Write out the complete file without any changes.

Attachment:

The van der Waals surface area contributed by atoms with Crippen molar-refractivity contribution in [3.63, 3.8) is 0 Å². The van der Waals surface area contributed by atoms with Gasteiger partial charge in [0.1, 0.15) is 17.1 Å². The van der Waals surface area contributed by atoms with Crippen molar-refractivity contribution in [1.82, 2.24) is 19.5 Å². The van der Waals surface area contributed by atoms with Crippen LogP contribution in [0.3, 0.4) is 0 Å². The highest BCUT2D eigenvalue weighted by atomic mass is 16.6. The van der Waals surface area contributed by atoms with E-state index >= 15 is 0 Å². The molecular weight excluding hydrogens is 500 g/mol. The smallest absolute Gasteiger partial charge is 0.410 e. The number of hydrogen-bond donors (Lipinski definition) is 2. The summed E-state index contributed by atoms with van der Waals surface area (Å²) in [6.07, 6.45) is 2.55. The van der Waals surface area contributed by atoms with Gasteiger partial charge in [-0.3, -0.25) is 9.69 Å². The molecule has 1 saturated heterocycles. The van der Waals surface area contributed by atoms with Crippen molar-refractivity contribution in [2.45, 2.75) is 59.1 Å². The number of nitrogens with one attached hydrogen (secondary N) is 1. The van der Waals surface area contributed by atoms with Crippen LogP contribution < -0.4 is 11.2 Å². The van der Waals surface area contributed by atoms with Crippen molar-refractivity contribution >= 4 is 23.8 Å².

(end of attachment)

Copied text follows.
The van der Waals surface area contributed by atoms with Crippen molar-refractivity contribution in [3.63, 3.8) is 0 Å². The van der Waals surface area contributed by atoms with Gasteiger partial charge in [0.1, 0.15) is 17.1 Å². The van der Waals surface area contributed by atoms with Crippen molar-refractivity contribution in [1.82, 2.24) is 19.5 Å². The van der Waals surface area contributed by atoms with Crippen LogP contribution in [0.3, 0.4) is 0 Å². The highest BCUT2D eigenvalue weighted by atomic mass is 16.6. The van der Waals surface area contributed by atoms with E-state index >= 15 is 0 Å². The molecular weight excluding hydrogens is 500 g/mol. The smallest absolute Gasteiger partial charge is 0.410 e. The number of hydrogen-bond donors (Lipinski definition) is 2. The summed E-state index contributed by atoms with van der Waals surface area (Å²) in [6.07, 6.45) is 2.55. The van der Waals surface area contributed by atoms with Gasteiger partial charge in [-0.3, -0.25) is 9.69 Å². The molecule has 1 saturated heterocycles. The van der Waals surface area contributed by atoms with Crippen molar-refractivity contribution in [2.45, 2.75) is 59.1 Å². The number of nitrogens with one attached hydrogen (secondary N) is 1. The van der Waals surface area contributed by atoms with Crippen LogP contribution < -0.4 is 11.2 Å². The van der Waals surface area contributed by atoms with Crippen molar-refractivity contribution >= 4 is 23.8 Å².